Use in the Elderly
There may be an increased risk of severe adverse reactions in elderly patients, particularly when complicating conditions exist, e.g., impaired kidney and/or liver function, or concomitant use of other drugs. Severe skin reactions, or generalized bone marrow suppression (see WARNINGS and ADVERSE REACTIONS), or a specific decrease in platelets (with or without purpura) are the most frequently reported severe adverse reactions in elderly patients. In those concurrently receiving certain diuretics, primarily thiazides, an increased incidence of thrombocytopenia with purpura has been reported. Appropriate dosage adjustments should be made for patients with impaired kidney function (see DOSAGE AND ADMINISTRATION).
Use in the Treatment of and Prophylaxis for Pneumocystis carinii Pneumonia in Patients with Acquired Immunodeficiency Syndrome (AIDS)
The incidence of side effects, particularly rash, fever, leukopenia, and elevated aminotransferase (transaminase) values in AIDS patients who are being treated with SEPTRA (trimethoprim and sulfamethoxazole) for Pneumocystis carinii pneumonia has been reported to be greatly increased compared with the incidence normally associated with the use of SEPTRA (trimethoprim and sulfamethoxazole) in non-ATDS patients. The incidence of hyperkalemia and hyponatremia appears to be increased in AIDS patients receiving SEPTRA (trimethoprim and sulfamethoxazole) . Adverse effects are generally less severe in patients receiving SEPTRA (trimethoprim and sulfamethoxazole) for prophylaxis. A history of mild intolerance to SEPTRA (trimethoprim and sulfamethoxazole) in AIDS patients does not appear to predict intolerance of subsequent secondary prophylaxis. However, if a patient develops skin rash or any sign of adverse reaction, therapy with SEPTRA (trimethoprim and sulfamethoxazole) should be re-evaluated (see WARNINGS).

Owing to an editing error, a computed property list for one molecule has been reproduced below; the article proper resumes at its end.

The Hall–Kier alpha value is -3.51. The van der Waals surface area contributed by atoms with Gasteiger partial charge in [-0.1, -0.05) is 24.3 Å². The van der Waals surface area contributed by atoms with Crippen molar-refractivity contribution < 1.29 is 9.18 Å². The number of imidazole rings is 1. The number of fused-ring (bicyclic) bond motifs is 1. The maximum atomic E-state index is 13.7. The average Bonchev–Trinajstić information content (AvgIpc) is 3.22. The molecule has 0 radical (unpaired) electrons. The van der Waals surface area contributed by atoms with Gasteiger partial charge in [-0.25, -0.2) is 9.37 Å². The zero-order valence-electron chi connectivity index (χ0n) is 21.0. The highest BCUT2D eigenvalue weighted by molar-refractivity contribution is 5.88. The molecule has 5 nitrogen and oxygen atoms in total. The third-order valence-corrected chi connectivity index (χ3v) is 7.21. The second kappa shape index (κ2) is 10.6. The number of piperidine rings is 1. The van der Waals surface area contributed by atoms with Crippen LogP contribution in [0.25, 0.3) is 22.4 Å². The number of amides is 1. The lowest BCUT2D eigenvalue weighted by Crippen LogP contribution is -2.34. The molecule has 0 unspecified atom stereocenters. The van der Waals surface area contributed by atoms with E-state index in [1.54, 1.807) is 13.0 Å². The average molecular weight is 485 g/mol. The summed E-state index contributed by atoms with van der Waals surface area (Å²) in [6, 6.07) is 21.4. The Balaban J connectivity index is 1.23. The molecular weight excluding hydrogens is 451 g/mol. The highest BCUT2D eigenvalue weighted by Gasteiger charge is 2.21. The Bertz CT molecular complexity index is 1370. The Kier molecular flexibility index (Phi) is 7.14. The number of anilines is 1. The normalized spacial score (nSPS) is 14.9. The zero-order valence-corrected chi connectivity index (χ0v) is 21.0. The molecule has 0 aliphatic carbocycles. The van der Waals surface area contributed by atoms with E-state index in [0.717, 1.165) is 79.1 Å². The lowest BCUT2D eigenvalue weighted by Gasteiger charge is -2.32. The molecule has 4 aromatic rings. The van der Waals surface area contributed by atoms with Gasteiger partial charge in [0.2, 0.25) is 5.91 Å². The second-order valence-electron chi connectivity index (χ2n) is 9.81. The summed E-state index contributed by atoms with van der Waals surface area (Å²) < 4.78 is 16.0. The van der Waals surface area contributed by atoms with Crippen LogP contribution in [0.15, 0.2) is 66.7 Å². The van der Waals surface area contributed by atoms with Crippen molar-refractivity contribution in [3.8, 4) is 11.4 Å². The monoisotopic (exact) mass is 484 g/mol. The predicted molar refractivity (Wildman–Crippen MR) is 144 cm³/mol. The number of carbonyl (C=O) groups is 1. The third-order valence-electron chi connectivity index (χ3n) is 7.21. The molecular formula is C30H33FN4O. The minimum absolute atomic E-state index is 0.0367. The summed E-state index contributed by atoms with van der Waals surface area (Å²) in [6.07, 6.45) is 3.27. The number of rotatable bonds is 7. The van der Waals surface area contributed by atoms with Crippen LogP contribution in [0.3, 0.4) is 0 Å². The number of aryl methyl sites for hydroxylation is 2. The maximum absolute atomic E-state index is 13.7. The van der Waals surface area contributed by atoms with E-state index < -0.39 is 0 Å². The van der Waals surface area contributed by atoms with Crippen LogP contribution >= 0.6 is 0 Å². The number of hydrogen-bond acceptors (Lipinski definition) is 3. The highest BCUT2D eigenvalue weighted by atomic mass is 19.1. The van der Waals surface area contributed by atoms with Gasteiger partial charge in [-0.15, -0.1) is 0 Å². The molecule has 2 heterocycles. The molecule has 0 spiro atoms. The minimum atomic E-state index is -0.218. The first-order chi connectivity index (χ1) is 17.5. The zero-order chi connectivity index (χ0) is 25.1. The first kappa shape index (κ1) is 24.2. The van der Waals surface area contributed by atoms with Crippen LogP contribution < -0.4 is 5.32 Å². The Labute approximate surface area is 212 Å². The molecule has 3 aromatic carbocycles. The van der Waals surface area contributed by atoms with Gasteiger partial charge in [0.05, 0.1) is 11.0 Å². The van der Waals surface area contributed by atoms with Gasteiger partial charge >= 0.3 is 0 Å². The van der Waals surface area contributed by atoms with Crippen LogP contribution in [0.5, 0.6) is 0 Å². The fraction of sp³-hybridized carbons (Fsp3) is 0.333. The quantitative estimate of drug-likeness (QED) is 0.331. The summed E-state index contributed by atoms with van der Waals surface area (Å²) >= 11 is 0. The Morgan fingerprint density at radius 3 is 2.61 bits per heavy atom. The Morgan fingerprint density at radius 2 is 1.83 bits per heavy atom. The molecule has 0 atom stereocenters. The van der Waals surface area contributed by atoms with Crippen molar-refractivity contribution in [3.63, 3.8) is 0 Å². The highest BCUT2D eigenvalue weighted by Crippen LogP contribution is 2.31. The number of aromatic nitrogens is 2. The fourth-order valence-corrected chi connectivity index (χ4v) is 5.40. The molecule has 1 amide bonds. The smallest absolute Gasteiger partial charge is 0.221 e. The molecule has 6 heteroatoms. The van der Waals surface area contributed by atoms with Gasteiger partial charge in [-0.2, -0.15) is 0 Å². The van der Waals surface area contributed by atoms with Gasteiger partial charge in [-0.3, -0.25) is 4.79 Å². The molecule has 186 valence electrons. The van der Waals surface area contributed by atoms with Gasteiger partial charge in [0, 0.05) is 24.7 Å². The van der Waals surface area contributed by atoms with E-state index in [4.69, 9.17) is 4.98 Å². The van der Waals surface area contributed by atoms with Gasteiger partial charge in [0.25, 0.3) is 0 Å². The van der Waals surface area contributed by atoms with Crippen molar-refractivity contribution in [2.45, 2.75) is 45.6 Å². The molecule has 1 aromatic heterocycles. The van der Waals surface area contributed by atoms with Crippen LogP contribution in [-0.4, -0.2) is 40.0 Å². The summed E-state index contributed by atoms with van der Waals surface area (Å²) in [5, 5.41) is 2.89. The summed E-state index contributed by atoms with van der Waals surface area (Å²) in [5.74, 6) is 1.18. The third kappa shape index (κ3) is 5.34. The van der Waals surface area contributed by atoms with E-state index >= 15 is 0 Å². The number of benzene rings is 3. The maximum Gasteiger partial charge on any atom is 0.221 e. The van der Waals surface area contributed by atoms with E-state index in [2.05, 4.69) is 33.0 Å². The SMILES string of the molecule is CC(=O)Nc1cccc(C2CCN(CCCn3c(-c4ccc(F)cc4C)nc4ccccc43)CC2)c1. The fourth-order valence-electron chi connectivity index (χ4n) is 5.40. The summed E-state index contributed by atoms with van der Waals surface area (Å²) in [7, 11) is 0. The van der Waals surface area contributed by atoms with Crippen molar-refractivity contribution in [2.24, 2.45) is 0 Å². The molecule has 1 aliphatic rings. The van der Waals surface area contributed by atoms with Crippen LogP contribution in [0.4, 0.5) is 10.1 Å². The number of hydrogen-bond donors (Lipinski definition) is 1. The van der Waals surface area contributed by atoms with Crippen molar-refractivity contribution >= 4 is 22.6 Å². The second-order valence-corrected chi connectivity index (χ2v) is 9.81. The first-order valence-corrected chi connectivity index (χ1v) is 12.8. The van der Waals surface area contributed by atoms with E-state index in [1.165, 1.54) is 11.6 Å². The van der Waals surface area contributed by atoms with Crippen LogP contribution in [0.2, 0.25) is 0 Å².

The concomitant use of leucovorin with trimethoprim-sulfamethoxazole for the acute treatment of Pneumocystis carinii pneumonia in patients with HIV infection was associated with increased rates of treatment failure and morbidity in a placebo-controlled study.
Complete blood counts should be done frequently in patients receiving SEPTRA (trimethoprim and sulfamethoxazole) ; if a significant reduction in the count of any formed blood element is noted, SEPTRA (trimethoprim and sulfamethoxazole) should be discontinued. Urinalyses with careful microscopic examination and renal function tests should be performed during therapy, particularly for those patients with impaired renal function.
Carcinogenesis, Mutagenesis, Impairment of Fertility
Carcinogenesis: Long-term studies in animals to evaluate carcinogenic potential have not been conducted with SEPTRA (trimethoprim and sulfamethoxazole) .